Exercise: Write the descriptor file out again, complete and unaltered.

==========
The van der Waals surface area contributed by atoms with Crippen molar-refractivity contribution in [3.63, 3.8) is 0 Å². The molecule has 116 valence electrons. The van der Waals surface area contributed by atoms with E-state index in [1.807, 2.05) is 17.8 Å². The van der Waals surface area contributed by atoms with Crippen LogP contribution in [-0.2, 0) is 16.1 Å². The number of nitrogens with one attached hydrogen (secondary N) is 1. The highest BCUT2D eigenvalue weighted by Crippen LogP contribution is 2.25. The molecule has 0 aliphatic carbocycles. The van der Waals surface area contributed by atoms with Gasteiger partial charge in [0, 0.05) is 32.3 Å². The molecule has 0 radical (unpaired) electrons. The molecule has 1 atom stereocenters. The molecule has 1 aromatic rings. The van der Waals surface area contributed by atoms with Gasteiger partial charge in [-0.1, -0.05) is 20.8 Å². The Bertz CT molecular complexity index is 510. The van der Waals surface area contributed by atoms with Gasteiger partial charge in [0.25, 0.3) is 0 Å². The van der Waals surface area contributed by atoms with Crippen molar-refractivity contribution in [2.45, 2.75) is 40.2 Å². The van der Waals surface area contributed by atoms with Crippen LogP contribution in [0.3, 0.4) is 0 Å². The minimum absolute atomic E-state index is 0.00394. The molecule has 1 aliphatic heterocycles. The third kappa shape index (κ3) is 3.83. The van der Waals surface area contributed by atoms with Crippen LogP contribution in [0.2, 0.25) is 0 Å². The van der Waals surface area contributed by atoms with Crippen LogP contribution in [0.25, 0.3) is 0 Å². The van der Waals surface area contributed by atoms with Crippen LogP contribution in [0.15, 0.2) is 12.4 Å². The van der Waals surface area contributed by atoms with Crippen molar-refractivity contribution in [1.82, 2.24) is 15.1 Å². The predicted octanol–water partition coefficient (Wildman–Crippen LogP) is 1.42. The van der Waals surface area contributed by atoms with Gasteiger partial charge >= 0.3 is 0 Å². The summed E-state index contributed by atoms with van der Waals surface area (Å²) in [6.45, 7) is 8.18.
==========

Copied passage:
The van der Waals surface area contributed by atoms with Crippen molar-refractivity contribution in [3.63, 3.8) is 0 Å². The molecule has 116 valence electrons. The van der Waals surface area contributed by atoms with E-state index in [1.807, 2.05) is 17.8 Å². The van der Waals surface area contributed by atoms with Crippen LogP contribution in [-0.2, 0) is 16.1 Å². The number of nitrogens with one attached hydrogen (secondary N) is 1. The highest BCUT2D eigenvalue weighted by Crippen LogP contribution is 2.25. The molecule has 0 aliphatic carbocycles. The van der Waals surface area contributed by atoms with Gasteiger partial charge in [0, 0.05) is 32.3 Å². The molecule has 0 radical (unpaired) electrons. The molecule has 1 atom stereocenters. The molecule has 1 aromatic rings. The van der Waals surface area contributed by atoms with Gasteiger partial charge in [-0.1, -0.05) is 20.8 Å². The Bertz CT molecular complexity index is 510. The van der Waals surface area contributed by atoms with Gasteiger partial charge in [0.25, 0.3) is 0 Å². The van der Waals surface area contributed by atoms with Crippen molar-refractivity contribution in [2.45, 2.75) is 40.2 Å². The van der Waals surface area contributed by atoms with Crippen LogP contribution in [0.3, 0.4) is 0 Å². The minimum absolute atomic E-state index is 0.00394. The molecule has 1 aliphatic heterocycles. The third kappa shape index (κ3) is 3.83. The van der Waals surface area contributed by atoms with Crippen LogP contribution in [0.2, 0.25) is 0 Å². The van der Waals surface area contributed by atoms with Crippen LogP contribution in [0.25, 0.3) is 0 Å². The van der Waals surface area contributed by atoms with Crippen LogP contribution in [0.15, 0.2) is 12.4 Å². The van der Waals surface area contributed by atoms with Crippen molar-refractivity contribution in [1.82, 2.24) is 15.1 Å². The predicted octanol–water partition coefficient (Wildman–Crippen LogP) is 1.42. The van der Waals surface area contributed by atoms with Gasteiger partial charge >= 0.3 is 0 Å². The summed E-state index contributed by atoms with van der Waals surface area (Å²) in [6.45, 7) is 8.18.